Model predicts chance of septic shock in children


Monday, 18 November, 2019


Model predicts chance of septic shock in children

Researchers at the University of Colorado Anschutz Medical Campus have developed a novel method for predicting which children arriving in emergency departments (ED) are most likely to go into septic shock. Septic shock occurs when a severe infection causes blood pressure to plummet. Too often, clinicians fail to recognise early sepsis in time to prevent shock.

To develop the method, the researchers ran electronic medical records through a modern predictive algorithm to accurately project the likelihood of septic shock. The results are published in The Journal of Pediatrics.

“No models exist to predict the risk of septic shock upon arrival to the ED, a critical time point for intervention,” said study lead author Halden Scott, Associate Professor of Pediatrics at the University of Colorado School of Medicine and Children’s Hospital Colorado.

“We set out to develop a model of the risk based on patients whom doctors suspected had sepsis upon arrival.”

The study examined six paediatric ED and urgent care sites, focusing on patients 60 days to 18 years old whom doctors suspected might have sepsis and missed cases of septic shock.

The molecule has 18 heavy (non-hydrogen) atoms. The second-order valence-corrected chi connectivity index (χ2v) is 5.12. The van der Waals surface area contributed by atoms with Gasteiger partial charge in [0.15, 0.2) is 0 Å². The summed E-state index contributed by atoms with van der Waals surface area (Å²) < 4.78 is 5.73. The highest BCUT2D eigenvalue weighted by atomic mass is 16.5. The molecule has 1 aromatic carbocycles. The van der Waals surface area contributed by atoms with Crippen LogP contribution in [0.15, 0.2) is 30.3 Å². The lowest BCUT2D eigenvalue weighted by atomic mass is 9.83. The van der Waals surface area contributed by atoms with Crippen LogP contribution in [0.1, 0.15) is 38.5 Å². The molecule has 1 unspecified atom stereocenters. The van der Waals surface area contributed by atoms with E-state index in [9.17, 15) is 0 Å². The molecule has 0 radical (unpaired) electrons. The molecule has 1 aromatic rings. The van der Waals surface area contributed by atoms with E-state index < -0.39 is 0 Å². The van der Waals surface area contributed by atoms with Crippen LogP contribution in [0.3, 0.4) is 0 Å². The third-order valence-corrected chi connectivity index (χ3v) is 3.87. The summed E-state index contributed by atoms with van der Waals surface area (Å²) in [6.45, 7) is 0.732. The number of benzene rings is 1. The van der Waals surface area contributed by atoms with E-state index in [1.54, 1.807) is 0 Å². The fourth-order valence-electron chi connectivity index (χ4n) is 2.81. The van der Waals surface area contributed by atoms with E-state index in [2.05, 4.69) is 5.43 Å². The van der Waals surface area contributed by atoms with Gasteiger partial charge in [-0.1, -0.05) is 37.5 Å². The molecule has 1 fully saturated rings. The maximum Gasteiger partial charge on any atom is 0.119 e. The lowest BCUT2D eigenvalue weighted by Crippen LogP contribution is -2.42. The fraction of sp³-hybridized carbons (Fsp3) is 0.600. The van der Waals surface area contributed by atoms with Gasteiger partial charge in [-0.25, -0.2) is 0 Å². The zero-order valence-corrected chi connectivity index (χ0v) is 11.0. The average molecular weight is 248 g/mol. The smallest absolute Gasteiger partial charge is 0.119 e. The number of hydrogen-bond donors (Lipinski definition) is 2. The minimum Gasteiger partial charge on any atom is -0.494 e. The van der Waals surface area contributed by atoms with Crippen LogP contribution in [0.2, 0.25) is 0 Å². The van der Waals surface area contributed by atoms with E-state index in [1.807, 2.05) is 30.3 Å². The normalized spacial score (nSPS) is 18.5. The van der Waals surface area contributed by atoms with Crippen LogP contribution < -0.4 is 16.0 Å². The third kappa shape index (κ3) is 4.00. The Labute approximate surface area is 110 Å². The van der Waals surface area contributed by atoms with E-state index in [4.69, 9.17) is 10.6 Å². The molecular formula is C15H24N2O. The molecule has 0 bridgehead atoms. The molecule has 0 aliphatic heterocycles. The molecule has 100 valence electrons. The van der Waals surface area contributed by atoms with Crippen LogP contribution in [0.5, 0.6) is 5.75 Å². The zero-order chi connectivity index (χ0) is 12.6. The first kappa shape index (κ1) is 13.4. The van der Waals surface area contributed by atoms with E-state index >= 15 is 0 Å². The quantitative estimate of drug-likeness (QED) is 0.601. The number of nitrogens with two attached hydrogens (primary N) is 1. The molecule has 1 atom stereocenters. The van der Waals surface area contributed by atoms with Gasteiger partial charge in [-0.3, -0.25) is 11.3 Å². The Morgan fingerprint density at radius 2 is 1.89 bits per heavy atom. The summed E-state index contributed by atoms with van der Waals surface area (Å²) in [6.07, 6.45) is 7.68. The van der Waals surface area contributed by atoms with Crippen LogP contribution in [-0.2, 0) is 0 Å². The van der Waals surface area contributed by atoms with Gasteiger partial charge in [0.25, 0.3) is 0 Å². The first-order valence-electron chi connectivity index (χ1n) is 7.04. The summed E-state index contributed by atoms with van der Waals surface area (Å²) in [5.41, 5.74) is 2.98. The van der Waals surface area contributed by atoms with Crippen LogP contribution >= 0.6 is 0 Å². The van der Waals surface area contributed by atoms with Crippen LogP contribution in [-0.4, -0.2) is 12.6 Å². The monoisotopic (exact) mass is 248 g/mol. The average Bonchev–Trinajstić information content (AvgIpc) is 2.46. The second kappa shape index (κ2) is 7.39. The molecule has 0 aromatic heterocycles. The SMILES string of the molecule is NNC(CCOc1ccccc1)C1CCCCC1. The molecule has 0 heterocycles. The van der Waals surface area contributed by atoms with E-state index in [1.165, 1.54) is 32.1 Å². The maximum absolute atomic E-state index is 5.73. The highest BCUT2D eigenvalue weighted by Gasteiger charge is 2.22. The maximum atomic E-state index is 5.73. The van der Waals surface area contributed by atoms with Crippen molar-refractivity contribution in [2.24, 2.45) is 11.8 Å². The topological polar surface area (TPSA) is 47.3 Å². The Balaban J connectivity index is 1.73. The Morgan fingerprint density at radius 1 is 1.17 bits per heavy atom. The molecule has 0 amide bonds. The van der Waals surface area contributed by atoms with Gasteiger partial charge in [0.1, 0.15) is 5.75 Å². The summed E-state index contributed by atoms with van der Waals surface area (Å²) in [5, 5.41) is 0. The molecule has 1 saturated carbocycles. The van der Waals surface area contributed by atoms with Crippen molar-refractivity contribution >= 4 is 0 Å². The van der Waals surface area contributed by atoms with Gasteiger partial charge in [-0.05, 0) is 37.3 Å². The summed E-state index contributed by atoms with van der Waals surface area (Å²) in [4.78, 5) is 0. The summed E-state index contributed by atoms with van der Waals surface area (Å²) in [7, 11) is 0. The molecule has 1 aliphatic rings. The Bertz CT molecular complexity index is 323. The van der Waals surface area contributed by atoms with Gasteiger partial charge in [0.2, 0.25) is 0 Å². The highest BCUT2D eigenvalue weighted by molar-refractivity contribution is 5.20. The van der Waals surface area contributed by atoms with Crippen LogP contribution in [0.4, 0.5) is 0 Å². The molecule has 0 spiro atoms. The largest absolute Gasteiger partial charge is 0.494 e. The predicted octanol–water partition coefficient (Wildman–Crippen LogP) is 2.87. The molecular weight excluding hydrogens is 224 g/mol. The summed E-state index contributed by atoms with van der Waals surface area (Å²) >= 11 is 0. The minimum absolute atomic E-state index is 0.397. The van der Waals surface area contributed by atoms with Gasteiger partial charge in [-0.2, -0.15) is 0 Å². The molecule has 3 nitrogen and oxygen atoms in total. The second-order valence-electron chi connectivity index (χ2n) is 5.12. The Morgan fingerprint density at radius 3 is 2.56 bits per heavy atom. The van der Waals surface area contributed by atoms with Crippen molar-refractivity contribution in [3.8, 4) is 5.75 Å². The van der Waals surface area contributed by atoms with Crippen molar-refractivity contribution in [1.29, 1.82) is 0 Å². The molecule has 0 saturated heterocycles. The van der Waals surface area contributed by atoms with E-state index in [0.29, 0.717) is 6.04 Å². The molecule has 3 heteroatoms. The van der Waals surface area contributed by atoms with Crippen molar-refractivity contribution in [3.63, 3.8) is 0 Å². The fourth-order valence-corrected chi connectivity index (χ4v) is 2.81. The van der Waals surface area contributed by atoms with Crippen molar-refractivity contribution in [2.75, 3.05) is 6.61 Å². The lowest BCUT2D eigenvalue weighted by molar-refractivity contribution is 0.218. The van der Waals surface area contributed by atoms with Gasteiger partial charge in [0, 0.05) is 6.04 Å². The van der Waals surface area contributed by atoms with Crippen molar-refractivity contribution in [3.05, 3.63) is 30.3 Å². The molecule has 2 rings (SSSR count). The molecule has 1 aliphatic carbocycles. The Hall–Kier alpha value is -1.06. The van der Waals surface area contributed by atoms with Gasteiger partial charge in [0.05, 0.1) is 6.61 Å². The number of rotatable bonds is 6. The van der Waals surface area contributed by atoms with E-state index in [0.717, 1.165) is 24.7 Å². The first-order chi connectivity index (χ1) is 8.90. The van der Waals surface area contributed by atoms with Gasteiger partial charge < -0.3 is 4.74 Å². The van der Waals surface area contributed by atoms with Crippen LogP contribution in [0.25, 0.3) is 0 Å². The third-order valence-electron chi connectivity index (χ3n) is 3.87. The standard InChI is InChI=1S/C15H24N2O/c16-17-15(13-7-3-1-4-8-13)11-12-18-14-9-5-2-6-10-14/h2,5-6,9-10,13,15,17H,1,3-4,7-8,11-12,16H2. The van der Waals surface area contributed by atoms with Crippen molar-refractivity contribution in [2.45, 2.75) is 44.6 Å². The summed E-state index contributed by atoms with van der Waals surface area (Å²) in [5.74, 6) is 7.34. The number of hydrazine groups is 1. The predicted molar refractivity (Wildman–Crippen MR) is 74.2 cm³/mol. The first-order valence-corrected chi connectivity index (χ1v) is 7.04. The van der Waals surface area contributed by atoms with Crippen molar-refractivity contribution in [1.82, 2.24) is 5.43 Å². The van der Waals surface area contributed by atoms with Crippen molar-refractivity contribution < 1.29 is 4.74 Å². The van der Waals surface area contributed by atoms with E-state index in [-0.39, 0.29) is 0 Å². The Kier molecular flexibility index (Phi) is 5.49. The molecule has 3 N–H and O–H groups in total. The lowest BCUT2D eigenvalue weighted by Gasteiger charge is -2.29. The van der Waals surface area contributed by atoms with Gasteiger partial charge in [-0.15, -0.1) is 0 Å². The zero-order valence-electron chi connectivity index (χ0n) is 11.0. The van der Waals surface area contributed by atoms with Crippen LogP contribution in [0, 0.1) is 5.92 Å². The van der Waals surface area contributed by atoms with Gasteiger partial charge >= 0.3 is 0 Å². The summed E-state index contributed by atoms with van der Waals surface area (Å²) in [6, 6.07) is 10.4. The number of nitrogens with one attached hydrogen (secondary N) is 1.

Of 2464 visits analysed, septic shock occurred in 282 cases (11.4%) — the model was able to predict 90% of these cases.

“This model estimated risk of septic shock in children at hospital arrival, earlier than existing models,” Scott said. “Using it offers the potential to enhance clinical risk-stratification in the critical moments before a patient begins to deteriorate.”

In a high-risk patient, treatment could begin earlier to prevent shock. Sepsis treatment includes antibiotics, fluid resuscitation, close monitoring and hospital admission.

“The model is an equation designed for computer-based calculation, in order to maximise the predictive value of data already in the electronic health record,” Scott explained.

A recent study in New York state showed that only 24.9% of children with sepsis received what’s known as the first-hour ‘bundle’, which includes IV fluid, IV antibiotics and blood cultures.

Scott said that study was further evidence that most children fail to get the necessary treatment when it could possibly save their lives.

“The early treatment for sepsis is relatively simple, but if it’s not given early, a downward spiral of organ failure can begin that is difficult to reverse,” she said.

“This is why we believe that a predictive model for septic shock is so important to improve early diagnosis and get early treatment to the high-risk patients for whom it can be life-saving.”

Image credit: ©stock.adobe.com/au/pingpao

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